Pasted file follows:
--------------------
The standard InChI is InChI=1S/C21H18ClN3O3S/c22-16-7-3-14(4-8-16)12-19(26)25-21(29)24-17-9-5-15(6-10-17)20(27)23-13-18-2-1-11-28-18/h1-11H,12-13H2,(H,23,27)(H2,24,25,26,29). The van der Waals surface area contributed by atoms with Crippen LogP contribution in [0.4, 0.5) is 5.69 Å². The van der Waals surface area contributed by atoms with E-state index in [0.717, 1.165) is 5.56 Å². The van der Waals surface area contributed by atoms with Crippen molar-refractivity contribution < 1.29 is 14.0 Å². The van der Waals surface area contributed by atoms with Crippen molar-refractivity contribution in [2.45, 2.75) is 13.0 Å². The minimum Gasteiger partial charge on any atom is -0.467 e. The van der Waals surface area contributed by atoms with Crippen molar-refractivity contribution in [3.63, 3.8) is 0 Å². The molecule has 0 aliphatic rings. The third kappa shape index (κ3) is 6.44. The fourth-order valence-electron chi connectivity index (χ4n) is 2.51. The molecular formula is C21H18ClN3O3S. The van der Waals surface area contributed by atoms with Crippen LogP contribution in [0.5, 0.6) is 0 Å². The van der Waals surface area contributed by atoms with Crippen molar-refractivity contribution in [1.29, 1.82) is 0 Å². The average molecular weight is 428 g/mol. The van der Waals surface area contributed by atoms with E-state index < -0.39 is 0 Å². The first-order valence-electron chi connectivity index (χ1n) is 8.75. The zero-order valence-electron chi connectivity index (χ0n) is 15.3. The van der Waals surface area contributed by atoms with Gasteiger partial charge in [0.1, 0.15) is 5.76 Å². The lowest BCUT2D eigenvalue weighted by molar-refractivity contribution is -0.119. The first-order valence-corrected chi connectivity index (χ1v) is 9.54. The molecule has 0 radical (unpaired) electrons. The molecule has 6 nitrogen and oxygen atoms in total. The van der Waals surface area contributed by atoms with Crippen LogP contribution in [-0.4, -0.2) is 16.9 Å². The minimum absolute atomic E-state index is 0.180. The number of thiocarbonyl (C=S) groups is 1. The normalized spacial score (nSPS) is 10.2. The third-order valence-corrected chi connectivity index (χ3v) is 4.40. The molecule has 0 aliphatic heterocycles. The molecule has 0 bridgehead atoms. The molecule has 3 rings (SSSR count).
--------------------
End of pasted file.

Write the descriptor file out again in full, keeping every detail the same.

The standard InChI is InChI=1S/C21H18ClN3O3S/c22-16-7-3-14(4-8-16)12-19(26)25-21(29)24-17-9-5-15(6-10-17)20(27)23-13-18-2-1-11-28-18/h1-11H,12-13H2,(H,23,27)(H2,24,25,26,29). The van der Waals surface area contributed by atoms with Crippen LogP contribution in [0.4, 0.5) is 5.69 Å². The van der Waals surface area contributed by atoms with E-state index in [0.717, 1.165) is 5.56 Å². The van der Waals surface area contributed by atoms with Crippen molar-refractivity contribution < 1.29 is 14.0 Å². The van der Waals surface area contributed by atoms with Crippen molar-refractivity contribution in [2.45, 2.75) is 13.0 Å². The minimum Gasteiger partial charge on any atom is -0.467 e. The van der Waals surface area contributed by atoms with Crippen molar-refractivity contribution in [3.63, 3.8) is 0 Å². The molecule has 0 aliphatic rings. The third kappa shape index (κ3) is 6.44. The fourth-order valence-electron chi connectivity index (χ4n) is 2.51. The molecular formula is C21H18ClN3O3S. The van der Waals surface area contributed by atoms with Crippen LogP contribution in [0.5, 0.6) is 0 Å². The van der Waals surface area contributed by atoms with Crippen molar-refractivity contribution in [1.29, 1.82) is 0 Å². The average molecular weight is 428 g/mol. The van der Waals surface area contributed by atoms with E-state index < -0.39 is 0 Å². The first-order valence-electron chi connectivity index (χ1n) is 8.75. The zero-order valence-electron chi connectivity index (χ0n) is 15.3. The van der Waals surface area contributed by atoms with Gasteiger partial charge in [0.1, 0.15) is 5.76 Å². The lowest BCUT2D eigenvalue weighted by molar-refractivity contribution is -0.119. The first-order valence-corrected chi connectivity index (χ1v) is 9.54. The molecule has 0 radical (unpaired) electrons. The molecule has 6 nitrogen and oxygen atoms in total. The van der Waals surface area contributed by atoms with Crippen LogP contribution in [-0.4, -0.2) is 16.9 Å². The minimum absolute atomic E-state index is 0.180. The number of thiocarbonyl (C=S) groups is 1. The normalized spacial score (nSPS) is 10.2. The third-order valence-corrected chi connectivity index (χ3v) is 4.40. The molecule has 0 aliphatic heterocycles. The molecule has 0 bridgehead atoms. The molecule has 3 rings (SSSR count).